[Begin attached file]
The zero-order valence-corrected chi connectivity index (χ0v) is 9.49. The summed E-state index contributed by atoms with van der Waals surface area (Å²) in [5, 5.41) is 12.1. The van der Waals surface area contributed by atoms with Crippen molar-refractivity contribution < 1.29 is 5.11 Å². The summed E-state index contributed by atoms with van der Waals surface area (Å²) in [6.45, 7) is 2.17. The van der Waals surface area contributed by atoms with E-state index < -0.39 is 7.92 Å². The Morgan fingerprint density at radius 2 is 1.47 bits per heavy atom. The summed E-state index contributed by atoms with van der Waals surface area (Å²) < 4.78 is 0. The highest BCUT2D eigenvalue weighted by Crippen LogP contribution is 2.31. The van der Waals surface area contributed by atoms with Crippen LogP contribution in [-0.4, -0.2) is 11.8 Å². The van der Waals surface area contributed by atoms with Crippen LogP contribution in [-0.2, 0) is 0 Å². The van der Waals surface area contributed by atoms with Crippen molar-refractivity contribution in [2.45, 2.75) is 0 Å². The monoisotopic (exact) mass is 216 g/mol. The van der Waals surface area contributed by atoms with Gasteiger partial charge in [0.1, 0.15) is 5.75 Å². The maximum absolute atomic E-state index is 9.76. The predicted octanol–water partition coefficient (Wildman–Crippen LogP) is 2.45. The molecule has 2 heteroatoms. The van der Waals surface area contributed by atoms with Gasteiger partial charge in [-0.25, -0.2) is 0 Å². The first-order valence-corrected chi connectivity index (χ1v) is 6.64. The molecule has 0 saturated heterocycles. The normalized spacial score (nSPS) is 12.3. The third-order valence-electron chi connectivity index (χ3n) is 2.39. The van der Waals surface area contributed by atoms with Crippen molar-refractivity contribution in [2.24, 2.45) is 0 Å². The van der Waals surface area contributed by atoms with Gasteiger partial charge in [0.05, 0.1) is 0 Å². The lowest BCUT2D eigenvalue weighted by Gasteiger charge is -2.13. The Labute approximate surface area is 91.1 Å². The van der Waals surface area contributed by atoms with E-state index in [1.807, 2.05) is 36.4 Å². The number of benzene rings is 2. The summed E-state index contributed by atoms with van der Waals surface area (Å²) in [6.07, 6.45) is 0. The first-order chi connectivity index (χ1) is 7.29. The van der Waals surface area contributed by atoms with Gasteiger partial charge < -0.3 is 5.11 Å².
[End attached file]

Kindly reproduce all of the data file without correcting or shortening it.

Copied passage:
The zero-order valence-corrected chi connectivity index (χ0v) is 9.49. The summed E-state index contributed by atoms with van der Waals surface area (Å²) in [5, 5.41) is 12.1. The van der Waals surface area contributed by atoms with Crippen molar-refractivity contribution < 1.29 is 5.11 Å². The summed E-state index contributed by atoms with van der Waals surface area (Å²) in [6.45, 7) is 2.17. The van der Waals surface area contributed by atoms with E-state index < -0.39 is 7.92 Å². The Morgan fingerprint density at radius 2 is 1.47 bits per heavy atom. The summed E-state index contributed by atoms with van der Waals surface area (Å²) < 4.78 is 0. The highest BCUT2D eigenvalue weighted by Crippen LogP contribution is 2.31. The van der Waals surface area contributed by atoms with Crippen LogP contribution in [-0.4, -0.2) is 11.8 Å². The van der Waals surface area contributed by atoms with Crippen LogP contribution in [-0.2, 0) is 0 Å². The van der Waals surface area contributed by atoms with Crippen molar-refractivity contribution in [2.45, 2.75) is 0 Å². The monoisotopic (exact) mass is 216 g/mol. The van der Waals surface area contributed by atoms with Gasteiger partial charge in [0.1, 0.15) is 5.75 Å². The maximum absolute atomic E-state index is 9.76. The predicted octanol–water partition coefficient (Wildman–Crippen LogP) is 2.45. The molecule has 2 heteroatoms. The van der Waals surface area contributed by atoms with Gasteiger partial charge in [-0.25, -0.2) is 0 Å². The first-order valence-corrected chi connectivity index (χ1v) is 6.64. The molecule has 0 saturated heterocycles. The normalized spacial score (nSPS) is 12.3. The third-order valence-electron chi connectivity index (χ3n) is 2.39. The van der Waals surface area contributed by atoms with Crippen molar-refractivity contribution in [2.24, 2.45) is 0 Å². The van der Waals surface area contributed by atoms with Gasteiger partial charge in [0.05, 0.1) is 0 Å². The lowest BCUT2D eigenvalue weighted by Gasteiger charge is -2.13. The Labute approximate surface area is 91.1 Å². The van der Waals surface area contributed by atoms with E-state index in [1.807, 2.05) is 36.4 Å². The number of benzene rings is 2. The summed E-state index contributed by atoms with van der Waals surface area (Å²) in [6.07, 6.45) is 0. The first-order chi connectivity index (χ1) is 7.29. The van der Waals surface area contributed by atoms with Gasteiger partial charge < -0.3 is 5.11 Å².